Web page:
How to empty a compost bin full of spiders?
October 3, 2020 2:03 AM   Subscribe

Can you please help me work out how to empty a compost bin which is full of partially composted weeds and grass and a lot of dangerous spiders?

The compost bin is a large tumbling compost bin (like this). I put some grass and quite woody weeds into it and then it became too heavy to tumble. I found an alternative way of getting rid of my green waste, so it's been sitting there for two years or so.

I would like to empty it. The difficulties:
* It still won't tumble, so it's not possible to rotate it so that the opening ends up underneath
* The weeds and things which are in the compost bin are most likely quite compacted, so would most likely need to be pulled out
* It's very likely that the compost bin is heavily infested with spiders and other creatures, and since I live in Australia they are probably dangerous
* I would like to give the compost bin away to someone who can use it, so I'm not sure whether suggestions involving insect spray would be an option. But if you have ideas of how to use it and then ensure that the compost bin is safe to use, then please detail a plan

Thank you
posted by kinddieserzeit to Home & Garden (16 answers total)
 
Response by poster: Apologies for the heavy use of the words "compost bin"
posted by kinddieserzeit at 2:04 AM on October 3, 2020 [1 favorite]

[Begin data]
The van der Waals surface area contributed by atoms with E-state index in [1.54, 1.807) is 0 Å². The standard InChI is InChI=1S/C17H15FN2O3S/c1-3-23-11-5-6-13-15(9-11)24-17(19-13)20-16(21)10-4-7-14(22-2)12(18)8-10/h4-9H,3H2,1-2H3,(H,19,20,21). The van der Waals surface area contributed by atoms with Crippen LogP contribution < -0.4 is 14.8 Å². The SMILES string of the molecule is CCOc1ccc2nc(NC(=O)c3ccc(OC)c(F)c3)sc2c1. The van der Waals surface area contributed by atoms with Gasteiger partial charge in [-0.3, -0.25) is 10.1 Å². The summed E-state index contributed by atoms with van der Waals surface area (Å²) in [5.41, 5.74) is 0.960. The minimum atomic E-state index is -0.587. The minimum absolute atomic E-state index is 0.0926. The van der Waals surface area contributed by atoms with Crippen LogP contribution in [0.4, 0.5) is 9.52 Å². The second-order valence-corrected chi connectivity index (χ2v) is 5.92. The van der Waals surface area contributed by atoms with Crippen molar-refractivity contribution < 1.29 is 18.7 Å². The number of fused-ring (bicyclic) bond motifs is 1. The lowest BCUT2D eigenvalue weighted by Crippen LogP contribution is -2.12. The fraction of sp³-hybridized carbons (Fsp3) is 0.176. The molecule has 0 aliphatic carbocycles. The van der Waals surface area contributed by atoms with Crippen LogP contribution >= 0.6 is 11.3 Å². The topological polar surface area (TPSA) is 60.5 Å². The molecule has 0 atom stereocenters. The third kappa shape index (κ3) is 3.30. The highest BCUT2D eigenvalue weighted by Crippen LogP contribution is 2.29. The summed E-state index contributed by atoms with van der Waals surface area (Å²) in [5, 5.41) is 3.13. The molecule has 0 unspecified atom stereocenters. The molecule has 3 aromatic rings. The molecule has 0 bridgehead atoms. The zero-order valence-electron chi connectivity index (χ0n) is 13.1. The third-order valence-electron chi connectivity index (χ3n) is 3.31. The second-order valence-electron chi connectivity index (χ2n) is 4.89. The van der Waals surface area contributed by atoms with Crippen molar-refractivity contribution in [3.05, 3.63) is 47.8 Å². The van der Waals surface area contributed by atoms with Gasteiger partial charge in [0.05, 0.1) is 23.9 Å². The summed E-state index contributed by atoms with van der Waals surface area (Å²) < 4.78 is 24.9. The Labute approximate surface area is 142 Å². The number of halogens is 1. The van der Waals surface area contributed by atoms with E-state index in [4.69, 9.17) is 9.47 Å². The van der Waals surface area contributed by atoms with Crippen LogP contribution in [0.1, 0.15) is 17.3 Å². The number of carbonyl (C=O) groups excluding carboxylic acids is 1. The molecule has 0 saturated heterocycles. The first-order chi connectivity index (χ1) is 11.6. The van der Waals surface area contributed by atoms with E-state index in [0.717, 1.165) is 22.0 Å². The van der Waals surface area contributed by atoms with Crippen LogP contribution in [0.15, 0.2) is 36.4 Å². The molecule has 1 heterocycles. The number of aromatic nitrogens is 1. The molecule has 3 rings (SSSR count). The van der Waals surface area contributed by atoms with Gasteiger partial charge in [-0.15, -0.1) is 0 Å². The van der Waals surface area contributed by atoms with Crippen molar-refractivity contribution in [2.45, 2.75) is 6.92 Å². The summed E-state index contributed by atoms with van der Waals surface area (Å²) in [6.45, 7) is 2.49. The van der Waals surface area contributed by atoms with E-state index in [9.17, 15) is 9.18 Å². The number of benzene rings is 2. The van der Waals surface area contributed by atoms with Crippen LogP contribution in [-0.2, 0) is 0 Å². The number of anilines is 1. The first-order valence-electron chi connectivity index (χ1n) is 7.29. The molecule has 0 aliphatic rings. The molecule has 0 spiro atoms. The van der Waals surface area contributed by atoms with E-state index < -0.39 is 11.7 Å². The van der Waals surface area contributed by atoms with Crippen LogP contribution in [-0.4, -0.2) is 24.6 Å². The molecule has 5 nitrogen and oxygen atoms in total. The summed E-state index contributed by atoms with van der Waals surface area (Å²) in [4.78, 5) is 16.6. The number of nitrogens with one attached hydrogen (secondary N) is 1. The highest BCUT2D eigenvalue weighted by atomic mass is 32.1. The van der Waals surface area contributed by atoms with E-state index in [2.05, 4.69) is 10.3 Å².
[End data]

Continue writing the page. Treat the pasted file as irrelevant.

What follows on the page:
I'm sorry I don't have a better answer than "with fire."
posted by k3ninho at 3:51 AM on October 3, 2020 [11 favorites]


Best answer: Bleach? Kills spiders, would probably repel any it didn't actually kill, degrades to plain salt water over time.
posted by Bardolph at 4:02 AM on October 3, 2020 [1 favorite]


Response by poster: Fire is very tempting!

Bleach is a brilliant idea. Will definitely give that a go.

I feel awful about needing to kill the spiders, but we need to move the bin one way or another and can't risk being attacked :'(

Still interested in hearing other ideas if anyone has any.
posted by kinddieserzeit at 5:37 AM on October 3, 2020


Best answer: I use a shovel to empty my compost tumbler and shovel waste into wheelbarrow. This method would mean less handling of compost and doesn't rely on turning the bin.

But that may not be enough to address the spider problem.

Opening the bin lid and letting it dry out will change the bugs that find the environment tolerable. Leaving it open in the hot sun for several days will dry out and possibly cook anything living. If your spiders like to burrow in dry diet to avoid heat this won't work but making the bin very very wet might instead drown them out.
posted by countrymod at 5:45 AM on October 3, 2020


Best answer: First thing I'd try is sticking a long, stout pole into the fill hatch and seeing if I could use that to lever the bin around to wrench the hatch to the bottom. Spiders are going to attack the pole, not the operator on the other end of it. Any that get it together to suss out the connection between the two, you'll have time to see coming.
posted by flabdablet at 6:11 AM on October 3, 2020 [5 favorites]


Spiders are going to attack the pole, not the operator on the other end of it.

I have no expertise whatsoever about spiders except a layman's video-watching experience, but wouldn't they climb up the pole to bite?
posted by metabaroque at 6:53 AM on October 3, 2020


Best answer: Disbursing a handful or two of food grade diatomaceous earth in the container would eliminate the spiders without toxins.
posted by jcworth at 7:23 AM on October 3, 2020 [12 favorites]


-Expanding on flabdablet's suggestion, you could get a sheet of cardboard, cut a small round hole through it and stick the pole through that. It might not block the spiders 100%, but you could certainly see them coming as they would have to take a longer path around it. Could also put double sided tape or similar on the cardboard to catch spiders.